Let me offer a little insight to wonderful world of grapes. Besides being
fantastic in a fruit salad, grapes offer a variety of different uses from
jams to wine. Winter is the time to consider if you want to plant your own
vineyard. Read on and decide.
The earliest settlers in the New World found wild grapes growing along
streams and in timbered areas. Crossing them with species from Europe has
produced plants that combine the hardness of the native American grapes with
the high quality of most European types. Grapes are very sturdy plants that
can withstand drought and succeed even in rocky, infertile soils. With
decent care, the vines can remain productive for 20 to 30 years.
Because of the many cultivars, you have a choice of fruit colors, flavors,
ripening times, and culinary uses. If you can, buy only disease resistant
varieties. Choose a location to plant that is warm and sunny. An ideal site
is a gentle slope to the south with excellent drainage. Special soil
preparation may not be necessary, though the plants will appreciate a
halfway rich soil with plenty of organic matter mixed in. The best time to
plant is late winter or early spring, especially for bare root plants, so
they can be established by summer and be able to withstand the summer
Grapes respond well to shallow cultivation to get rid of weeds. Try to keep
an area of the soil under the vines at least 4 feet wide weed free. Mulch to
help with the weed problem and to retain moisture. It also looks nice. Avoid
moist, rich organic materials because they may release nitrogen into the
soil too long and contribute to uneven ripening and over-vigorous growth.
A good use for grape vines is to train them on an existing border fence or
trellis. This will set off the property boundaries, add privacy, and screen
undesirable views. The type of landscape use, amount of leisure time you
have, and desire for fruit need to be considered in determining the number
of plants you need. Weeding, tying, pruning, and spraying are necessary
cultural operations for the best production.
Vigorous year-old plants are probably best to use. Two-year old plants are
more expensive and usually don't grow any better than the one-year old ones.
Get your stock from a reputable nursery that will guarantee the plants are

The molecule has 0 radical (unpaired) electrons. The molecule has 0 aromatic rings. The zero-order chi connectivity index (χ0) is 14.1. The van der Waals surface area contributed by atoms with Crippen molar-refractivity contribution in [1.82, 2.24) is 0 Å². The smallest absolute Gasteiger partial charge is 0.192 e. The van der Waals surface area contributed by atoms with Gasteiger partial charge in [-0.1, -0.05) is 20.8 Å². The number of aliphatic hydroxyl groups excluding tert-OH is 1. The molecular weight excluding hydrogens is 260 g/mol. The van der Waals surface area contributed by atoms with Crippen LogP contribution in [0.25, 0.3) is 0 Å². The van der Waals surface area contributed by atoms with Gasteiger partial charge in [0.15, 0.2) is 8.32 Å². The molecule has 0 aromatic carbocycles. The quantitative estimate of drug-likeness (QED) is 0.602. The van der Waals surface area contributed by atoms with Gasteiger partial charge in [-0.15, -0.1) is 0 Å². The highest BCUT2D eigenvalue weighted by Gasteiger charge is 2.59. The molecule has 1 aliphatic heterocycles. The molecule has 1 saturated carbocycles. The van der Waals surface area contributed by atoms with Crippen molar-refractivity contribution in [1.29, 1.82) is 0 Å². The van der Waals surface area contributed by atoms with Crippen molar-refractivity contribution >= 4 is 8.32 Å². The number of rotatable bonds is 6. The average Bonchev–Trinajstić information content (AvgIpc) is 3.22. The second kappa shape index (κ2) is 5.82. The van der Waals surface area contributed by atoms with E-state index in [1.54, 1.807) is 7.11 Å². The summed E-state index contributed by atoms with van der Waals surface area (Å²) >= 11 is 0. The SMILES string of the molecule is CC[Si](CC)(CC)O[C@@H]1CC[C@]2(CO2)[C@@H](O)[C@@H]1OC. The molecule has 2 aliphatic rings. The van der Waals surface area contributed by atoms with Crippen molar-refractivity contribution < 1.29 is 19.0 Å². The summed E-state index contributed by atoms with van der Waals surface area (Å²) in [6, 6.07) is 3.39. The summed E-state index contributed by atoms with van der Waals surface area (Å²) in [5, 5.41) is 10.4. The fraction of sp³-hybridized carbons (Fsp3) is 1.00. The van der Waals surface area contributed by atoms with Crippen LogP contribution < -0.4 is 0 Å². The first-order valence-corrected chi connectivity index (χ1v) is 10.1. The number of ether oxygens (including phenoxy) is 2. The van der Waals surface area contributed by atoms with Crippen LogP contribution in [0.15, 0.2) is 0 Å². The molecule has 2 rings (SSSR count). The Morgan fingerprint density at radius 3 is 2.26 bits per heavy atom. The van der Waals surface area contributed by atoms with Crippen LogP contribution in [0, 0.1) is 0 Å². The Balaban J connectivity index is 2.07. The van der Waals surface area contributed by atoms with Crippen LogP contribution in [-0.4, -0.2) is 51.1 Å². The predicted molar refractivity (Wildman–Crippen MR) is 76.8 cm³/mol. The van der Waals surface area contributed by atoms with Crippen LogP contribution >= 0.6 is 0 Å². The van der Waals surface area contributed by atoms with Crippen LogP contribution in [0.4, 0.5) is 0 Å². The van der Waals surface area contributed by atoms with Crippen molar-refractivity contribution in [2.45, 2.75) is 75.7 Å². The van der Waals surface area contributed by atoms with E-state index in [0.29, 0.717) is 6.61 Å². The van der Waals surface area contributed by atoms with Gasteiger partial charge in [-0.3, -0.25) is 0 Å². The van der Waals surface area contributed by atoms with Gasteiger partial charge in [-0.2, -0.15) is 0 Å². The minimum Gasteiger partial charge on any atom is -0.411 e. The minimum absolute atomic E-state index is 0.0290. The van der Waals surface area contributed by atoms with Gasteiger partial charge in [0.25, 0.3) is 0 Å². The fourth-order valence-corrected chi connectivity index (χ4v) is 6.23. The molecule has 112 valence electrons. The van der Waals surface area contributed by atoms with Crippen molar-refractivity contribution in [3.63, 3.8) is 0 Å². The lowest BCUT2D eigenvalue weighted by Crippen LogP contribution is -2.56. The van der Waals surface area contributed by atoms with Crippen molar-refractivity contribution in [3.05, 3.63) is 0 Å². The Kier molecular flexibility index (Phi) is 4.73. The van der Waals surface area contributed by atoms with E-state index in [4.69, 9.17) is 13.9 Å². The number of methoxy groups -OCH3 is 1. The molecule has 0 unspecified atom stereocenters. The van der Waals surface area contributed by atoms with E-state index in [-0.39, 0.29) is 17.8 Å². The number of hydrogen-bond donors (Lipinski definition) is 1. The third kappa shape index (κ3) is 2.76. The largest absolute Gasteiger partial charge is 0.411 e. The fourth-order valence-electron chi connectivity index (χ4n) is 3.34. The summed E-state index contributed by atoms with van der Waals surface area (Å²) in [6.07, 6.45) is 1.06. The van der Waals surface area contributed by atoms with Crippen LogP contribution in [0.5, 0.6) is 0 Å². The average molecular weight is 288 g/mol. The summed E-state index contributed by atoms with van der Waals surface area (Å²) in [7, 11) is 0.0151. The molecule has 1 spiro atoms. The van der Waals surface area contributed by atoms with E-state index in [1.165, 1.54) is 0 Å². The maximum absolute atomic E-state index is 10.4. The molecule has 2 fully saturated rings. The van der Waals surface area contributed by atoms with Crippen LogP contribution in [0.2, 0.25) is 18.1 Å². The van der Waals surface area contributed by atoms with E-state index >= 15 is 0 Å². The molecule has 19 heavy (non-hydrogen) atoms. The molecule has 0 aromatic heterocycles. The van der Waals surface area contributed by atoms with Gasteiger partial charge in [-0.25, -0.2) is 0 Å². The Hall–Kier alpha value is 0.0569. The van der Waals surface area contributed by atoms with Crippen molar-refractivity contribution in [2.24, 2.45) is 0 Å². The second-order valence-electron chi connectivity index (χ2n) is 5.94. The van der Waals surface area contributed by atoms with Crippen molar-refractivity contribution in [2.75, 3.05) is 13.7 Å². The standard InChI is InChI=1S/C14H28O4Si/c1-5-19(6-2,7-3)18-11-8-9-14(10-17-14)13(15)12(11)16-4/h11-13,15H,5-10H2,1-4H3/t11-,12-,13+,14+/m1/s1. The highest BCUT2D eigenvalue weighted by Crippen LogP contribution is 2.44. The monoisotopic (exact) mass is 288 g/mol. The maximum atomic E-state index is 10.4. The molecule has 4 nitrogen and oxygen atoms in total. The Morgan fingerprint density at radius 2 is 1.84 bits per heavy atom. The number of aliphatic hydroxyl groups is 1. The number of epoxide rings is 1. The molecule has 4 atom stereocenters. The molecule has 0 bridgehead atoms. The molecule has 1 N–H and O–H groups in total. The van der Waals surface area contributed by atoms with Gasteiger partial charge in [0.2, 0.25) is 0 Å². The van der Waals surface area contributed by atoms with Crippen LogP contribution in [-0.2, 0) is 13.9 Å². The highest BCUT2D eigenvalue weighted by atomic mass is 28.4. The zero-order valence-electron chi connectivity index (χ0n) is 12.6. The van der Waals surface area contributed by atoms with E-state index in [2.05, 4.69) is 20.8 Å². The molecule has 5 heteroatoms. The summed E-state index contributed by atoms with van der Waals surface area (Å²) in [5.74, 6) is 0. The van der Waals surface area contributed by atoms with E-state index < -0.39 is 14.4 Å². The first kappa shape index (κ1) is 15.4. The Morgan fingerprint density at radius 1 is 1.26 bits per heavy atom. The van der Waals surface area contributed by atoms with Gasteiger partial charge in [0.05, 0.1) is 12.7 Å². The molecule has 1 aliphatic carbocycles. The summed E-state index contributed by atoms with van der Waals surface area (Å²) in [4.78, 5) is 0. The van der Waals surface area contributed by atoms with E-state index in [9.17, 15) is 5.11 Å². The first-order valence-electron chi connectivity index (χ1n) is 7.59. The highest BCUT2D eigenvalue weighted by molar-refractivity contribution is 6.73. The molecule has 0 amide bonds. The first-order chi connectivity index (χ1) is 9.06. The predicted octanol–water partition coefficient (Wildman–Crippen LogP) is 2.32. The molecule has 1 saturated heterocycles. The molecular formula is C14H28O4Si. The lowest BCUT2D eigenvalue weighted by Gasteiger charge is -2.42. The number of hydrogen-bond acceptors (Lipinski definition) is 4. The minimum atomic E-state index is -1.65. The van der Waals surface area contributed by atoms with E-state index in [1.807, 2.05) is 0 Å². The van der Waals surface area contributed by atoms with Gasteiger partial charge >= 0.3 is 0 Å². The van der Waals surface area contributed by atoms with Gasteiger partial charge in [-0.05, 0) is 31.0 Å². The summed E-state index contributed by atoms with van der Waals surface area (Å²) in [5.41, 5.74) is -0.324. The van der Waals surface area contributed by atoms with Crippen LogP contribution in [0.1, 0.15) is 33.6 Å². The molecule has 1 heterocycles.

high quality, true to name, and are disease-free.
To have productive grapes that will produce quality fruit, the vine must be
trained and pruned to a definite system. Unlike most other fruits,grape
plants should be pruned rather severely. When you plant your grapes, put
them at the same depth as they were in the nursery, 5 to 8 feet apart in
the row. Spread the roots so they radiate out from the stem. Cut off any
broken or damaged portions of the roots and shorten any that are excessively
long. Cover the roots with topsoil and tamp it down to eliminate air pockets
and ensure good root-soil contact. Leave a shallow basin around the plant
and fill with water. This will settle the soil around the roots as well as
supply needed moisture. Later, fill the hole to the level of the surrounding
soil. Prune each dormant plant to a single cane, then head or cut back that
cane to 2 or 3 strong buds.
Shoots will arise from these buds. Select the most vigorous 2 or 3 and tie
them loosely to a stake next to the plant. One or 2 of these will become the
Erect a permanent trellis for the vine with the top wire about 6 feet above
the ground. The first year, train the trunk shoot up to the top wire. The
following year, 2 lateral shoots or cordons, are directed along the wires.
Once the horizontal cordons are developed, fruiting spurs of 2 to 5 buds are
left along the cordon. These will produce the shoots with the grapes.
Grapes themselves don't need direct sunlight to ripen, but the amount of
light hitting the leaves is very important to the fruit quality. Leaves
manufacture the sugars that are then translocated to the fruit. Give them
full sun if at all possible for the best results.
One of the hardest things about growing grapes is getting to the ripe ones
before the birds do. You can put netting over the vines or tie brown paper
bags around the clusters of fruit, but how do you know when they are ripe?
Although color change is important in deciding when to harvest, it isn't the
only thing. Most grapes change color as they approach maturity, but most
color-up before they flavor-up. When ripe, there is a natural bloom, or
whitish coating, on the fruit. Seeds change from green to brown. Size and
firmness of the grape is another factor; most grapes become less firm when
ripe. The best sign of ripeness is the sweetness of the grape. Go ahead and
test them! Unlike most fruits, once grapes are cut from the vine, they will
not ripen any further.
Once you have harvested your grapes, you can store them up to 8 weeks with
ideal conditions. Store at 32 degrees with 85% humidity. If you have too
many to eat, make jelly, jam, juice them, or maybe make some wine!
Gardening in Containers is Creative Gardening